When businesses are sued for discrimination, the plaintiffs aren't always employees. Suits may be filed by customers, suppliers, patients, vendors, and other individuals who have a connection to the business.
For example, a customer sues a restaurant for discrimination based on her national origin. Her suit alleges that the wait staff made derogatory remarks about her native country and then refused to serve her. Some EPL policies cover discrimination claims filed by individuals who aren't employees.
3. Wage Law Violations
Many lawsuits filed against employers are based on allegations that the employer violated a federal, state, or local wage law. These laws are collectively called wage and hour laws.
The Federal Labor Standards Act (FLSA) sets the federal minimum wage. It also governs child labor, recordkeeping, and overtime pay. The FLSA creates two categories of workers, exempt and nonexempt. Generally, nonexempt employees are eligible for overtime pay while exempt workers are not. Many states and municipalities have enacted their own laws regarding wages and overtime pay.
Wage and hour suits are often based on claims that the employer failed to pay either the minimum wage or overtime pay. Workers may also contend that the employer avoided paying overtime by misclassifying them as independent contractors. Suits based solely on allegations of wage and hour law violations are not likely to be covered by insurance. Such suits aren't covered by general liability policies and are specifically excluded under many employment practices and directors and officers liability policies.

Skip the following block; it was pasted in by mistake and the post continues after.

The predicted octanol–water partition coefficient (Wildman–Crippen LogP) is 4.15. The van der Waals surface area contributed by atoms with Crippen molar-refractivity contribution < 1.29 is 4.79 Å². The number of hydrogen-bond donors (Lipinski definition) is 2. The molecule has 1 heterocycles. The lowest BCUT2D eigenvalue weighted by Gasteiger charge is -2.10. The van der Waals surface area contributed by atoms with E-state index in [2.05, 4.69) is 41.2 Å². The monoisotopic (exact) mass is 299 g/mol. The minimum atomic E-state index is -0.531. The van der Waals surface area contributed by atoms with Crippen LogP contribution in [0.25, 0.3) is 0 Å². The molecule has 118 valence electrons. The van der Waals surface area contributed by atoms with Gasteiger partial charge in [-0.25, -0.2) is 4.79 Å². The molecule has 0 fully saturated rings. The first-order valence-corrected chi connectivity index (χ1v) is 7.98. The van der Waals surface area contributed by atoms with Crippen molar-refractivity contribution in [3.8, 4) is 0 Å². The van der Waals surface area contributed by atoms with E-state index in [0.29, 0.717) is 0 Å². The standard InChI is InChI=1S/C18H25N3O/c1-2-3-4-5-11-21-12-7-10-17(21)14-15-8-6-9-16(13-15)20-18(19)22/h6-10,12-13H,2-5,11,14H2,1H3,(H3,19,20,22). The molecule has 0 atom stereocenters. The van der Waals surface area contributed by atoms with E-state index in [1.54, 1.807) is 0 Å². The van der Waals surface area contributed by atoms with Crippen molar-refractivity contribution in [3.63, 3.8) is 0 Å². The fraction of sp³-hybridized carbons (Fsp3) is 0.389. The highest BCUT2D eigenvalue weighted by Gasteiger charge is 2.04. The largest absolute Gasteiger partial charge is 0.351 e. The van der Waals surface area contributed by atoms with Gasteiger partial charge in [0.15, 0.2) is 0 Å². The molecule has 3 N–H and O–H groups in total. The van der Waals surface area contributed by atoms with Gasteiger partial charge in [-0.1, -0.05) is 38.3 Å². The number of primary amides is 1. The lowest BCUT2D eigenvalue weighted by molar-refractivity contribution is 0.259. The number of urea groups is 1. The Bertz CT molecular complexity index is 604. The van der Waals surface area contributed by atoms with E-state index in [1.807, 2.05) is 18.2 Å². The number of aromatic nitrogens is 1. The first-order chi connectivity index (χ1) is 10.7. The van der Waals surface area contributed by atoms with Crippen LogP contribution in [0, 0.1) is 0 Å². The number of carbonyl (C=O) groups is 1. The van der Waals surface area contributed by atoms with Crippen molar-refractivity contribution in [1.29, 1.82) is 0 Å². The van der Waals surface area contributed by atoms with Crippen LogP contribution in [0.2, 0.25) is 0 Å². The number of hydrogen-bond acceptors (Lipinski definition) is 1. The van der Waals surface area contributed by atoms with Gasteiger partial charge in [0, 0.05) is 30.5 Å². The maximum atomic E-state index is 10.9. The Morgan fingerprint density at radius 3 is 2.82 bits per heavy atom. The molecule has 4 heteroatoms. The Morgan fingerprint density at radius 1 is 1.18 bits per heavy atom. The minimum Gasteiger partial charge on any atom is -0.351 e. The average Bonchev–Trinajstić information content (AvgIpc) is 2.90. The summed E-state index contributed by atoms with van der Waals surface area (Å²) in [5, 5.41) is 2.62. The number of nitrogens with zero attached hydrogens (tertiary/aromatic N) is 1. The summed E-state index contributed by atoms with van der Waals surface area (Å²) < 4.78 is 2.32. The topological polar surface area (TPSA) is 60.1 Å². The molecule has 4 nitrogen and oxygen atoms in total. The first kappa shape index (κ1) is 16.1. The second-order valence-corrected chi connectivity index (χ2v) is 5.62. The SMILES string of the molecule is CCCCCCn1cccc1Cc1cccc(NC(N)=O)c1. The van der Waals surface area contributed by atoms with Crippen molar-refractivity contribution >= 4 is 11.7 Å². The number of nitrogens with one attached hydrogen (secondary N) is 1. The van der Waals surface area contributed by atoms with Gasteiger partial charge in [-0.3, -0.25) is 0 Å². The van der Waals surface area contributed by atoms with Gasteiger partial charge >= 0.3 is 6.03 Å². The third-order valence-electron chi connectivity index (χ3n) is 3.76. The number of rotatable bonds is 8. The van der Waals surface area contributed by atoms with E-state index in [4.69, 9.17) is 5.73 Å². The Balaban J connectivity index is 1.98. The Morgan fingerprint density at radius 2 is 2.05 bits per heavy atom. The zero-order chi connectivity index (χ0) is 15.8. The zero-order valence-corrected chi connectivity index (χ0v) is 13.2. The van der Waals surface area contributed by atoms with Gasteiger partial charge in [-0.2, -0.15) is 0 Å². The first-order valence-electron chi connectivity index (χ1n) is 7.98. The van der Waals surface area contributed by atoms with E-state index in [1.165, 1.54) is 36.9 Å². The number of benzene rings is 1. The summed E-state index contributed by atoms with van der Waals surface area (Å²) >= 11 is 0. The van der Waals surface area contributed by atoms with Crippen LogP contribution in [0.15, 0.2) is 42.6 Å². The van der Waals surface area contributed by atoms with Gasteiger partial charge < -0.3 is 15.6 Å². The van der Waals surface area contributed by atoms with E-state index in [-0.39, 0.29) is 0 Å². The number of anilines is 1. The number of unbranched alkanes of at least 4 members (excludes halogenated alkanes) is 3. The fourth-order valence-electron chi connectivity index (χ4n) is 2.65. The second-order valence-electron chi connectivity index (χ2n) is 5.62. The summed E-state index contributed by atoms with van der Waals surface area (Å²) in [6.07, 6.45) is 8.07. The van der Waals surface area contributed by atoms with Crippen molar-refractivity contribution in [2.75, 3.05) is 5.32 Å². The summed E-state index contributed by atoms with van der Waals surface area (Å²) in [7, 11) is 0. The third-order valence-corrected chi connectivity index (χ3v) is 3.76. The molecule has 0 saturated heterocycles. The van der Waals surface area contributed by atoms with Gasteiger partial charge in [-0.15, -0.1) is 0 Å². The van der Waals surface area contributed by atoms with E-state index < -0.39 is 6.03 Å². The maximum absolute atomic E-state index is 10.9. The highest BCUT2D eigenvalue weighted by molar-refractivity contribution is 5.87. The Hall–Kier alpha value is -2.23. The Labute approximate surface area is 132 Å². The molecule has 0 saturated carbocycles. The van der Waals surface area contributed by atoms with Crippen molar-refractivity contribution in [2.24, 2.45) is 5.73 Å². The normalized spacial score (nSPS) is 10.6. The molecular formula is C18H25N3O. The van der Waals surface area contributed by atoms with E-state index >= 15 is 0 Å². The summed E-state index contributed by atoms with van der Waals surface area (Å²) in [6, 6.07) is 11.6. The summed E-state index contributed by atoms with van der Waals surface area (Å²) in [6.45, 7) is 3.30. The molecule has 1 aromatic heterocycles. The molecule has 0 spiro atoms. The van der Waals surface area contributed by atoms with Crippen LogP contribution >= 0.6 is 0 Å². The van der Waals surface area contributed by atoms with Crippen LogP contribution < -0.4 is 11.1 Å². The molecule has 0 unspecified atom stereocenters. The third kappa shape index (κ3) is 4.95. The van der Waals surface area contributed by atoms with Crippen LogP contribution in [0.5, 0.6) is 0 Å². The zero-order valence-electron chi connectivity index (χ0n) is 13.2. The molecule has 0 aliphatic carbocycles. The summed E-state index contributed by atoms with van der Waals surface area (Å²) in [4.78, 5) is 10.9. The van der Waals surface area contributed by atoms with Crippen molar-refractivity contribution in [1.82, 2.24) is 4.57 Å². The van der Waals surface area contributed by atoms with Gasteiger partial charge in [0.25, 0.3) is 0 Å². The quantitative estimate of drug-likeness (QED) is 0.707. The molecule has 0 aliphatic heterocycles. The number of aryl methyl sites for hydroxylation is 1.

Many suits filed against businesses by third parties are based on torts. A tort is a violation of a person's civil rights. There are two types of torts that can lead to lawsuits against businesses: unintentional torts (negligence) and intentional torts.
Negligence committed by a business owner or employee can cause an accident that injures someone or damages someone's property. The injured party may sue the business or the employee for bodily injury or property damage. Intentional torts like false arrest and wrongful eviction can also generate suits against businesses. Claims against a business for bodily injury or property damage may be covered by a general liability policy. Claims based on certain types of intentional torts are also covered by liability policies under personal and advertising liability coverage.
5. Breach of Contract
Also common against businesses are suits alleging breach of contract. A business owner breaches a contract when he or she fails to comply with its terms. For example, Edwards Electric, an electrical contractor, signs a contract with Busy Builders, a general contractor. In the contract, Edwards Electric agrees to install lighting in a building that Busy Builders is constructing. Edwards never does any work on the project, so Busy sues the subcontractor for breach of contract.
Most claims based solely on breach of contract aren't covered by liability policies. In this example, Busy Builders could have protected itself against the subcontractor's failure to perform by requiring Edwards to purchase a surety bond.